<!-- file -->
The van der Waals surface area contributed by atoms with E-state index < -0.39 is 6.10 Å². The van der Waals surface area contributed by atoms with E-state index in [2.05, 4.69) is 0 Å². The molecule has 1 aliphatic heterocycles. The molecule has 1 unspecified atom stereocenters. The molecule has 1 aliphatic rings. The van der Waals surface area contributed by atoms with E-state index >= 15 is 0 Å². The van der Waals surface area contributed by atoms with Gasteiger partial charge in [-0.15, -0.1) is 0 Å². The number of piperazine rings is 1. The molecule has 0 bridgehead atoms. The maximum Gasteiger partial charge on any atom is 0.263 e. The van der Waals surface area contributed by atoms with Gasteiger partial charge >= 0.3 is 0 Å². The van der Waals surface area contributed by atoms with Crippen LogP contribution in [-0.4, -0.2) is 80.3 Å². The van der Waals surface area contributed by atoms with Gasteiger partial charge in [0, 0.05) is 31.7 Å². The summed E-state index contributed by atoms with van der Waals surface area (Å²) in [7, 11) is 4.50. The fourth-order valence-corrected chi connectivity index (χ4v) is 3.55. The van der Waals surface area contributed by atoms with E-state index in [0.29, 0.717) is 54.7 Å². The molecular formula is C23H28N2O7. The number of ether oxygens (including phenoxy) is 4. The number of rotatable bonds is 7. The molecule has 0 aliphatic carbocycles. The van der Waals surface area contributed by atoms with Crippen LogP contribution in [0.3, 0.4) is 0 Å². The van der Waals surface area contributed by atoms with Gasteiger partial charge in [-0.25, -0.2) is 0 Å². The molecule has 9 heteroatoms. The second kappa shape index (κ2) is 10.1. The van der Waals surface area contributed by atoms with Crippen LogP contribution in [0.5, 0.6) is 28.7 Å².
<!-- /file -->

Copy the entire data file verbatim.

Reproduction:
The van der Waals surface area contributed by atoms with E-state index < -0.39 is 6.10 Å². The van der Waals surface area contributed by atoms with E-state index in [2.05, 4.69) is 0 Å². The molecule has 1 aliphatic heterocycles. The molecule has 1 unspecified atom stereocenters. The molecule has 1 aliphatic rings. The van der Waals surface area contributed by atoms with E-state index >= 15 is 0 Å². The van der Waals surface area contributed by atoms with Gasteiger partial charge in [-0.15, -0.1) is 0 Å². The number of piperazine rings is 1. The molecule has 0 bridgehead atoms. The maximum Gasteiger partial charge on any atom is 0.263 e. The van der Waals surface area contributed by atoms with Gasteiger partial charge >= 0.3 is 0 Å². The van der Waals surface area contributed by atoms with Crippen LogP contribution in [-0.4, -0.2) is 80.3 Å². The van der Waals surface area contributed by atoms with Gasteiger partial charge in [0, 0.05) is 31.7 Å². The summed E-state index contributed by atoms with van der Waals surface area (Å²) in [7, 11) is 4.50. The fourth-order valence-corrected chi connectivity index (χ4v) is 3.55. The van der Waals surface area contributed by atoms with E-state index in [0.29, 0.717) is 54.7 Å². The molecular formula is C23H28N2O7. The number of ether oxygens (including phenoxy) is 4. The number of rotatable bonds is 7. The molecule has 0 aliphatic carbocycles. The van der Waals surface area contributed by atoms with Crippen LogP contribution in [0.3, 0.4) is 0 Å². The van der Waals surface area contributed by atoms with Gasteiger partial charge in [-0.25, -0.2) is 0 Å². The molecule has 9 heteroatoms. The second kappa shape index (κ2) is 10.1. The van der Waals surface area contributed by atoms with Crippen LogP contribution in [0.5, 0.6) is 28.7 Å².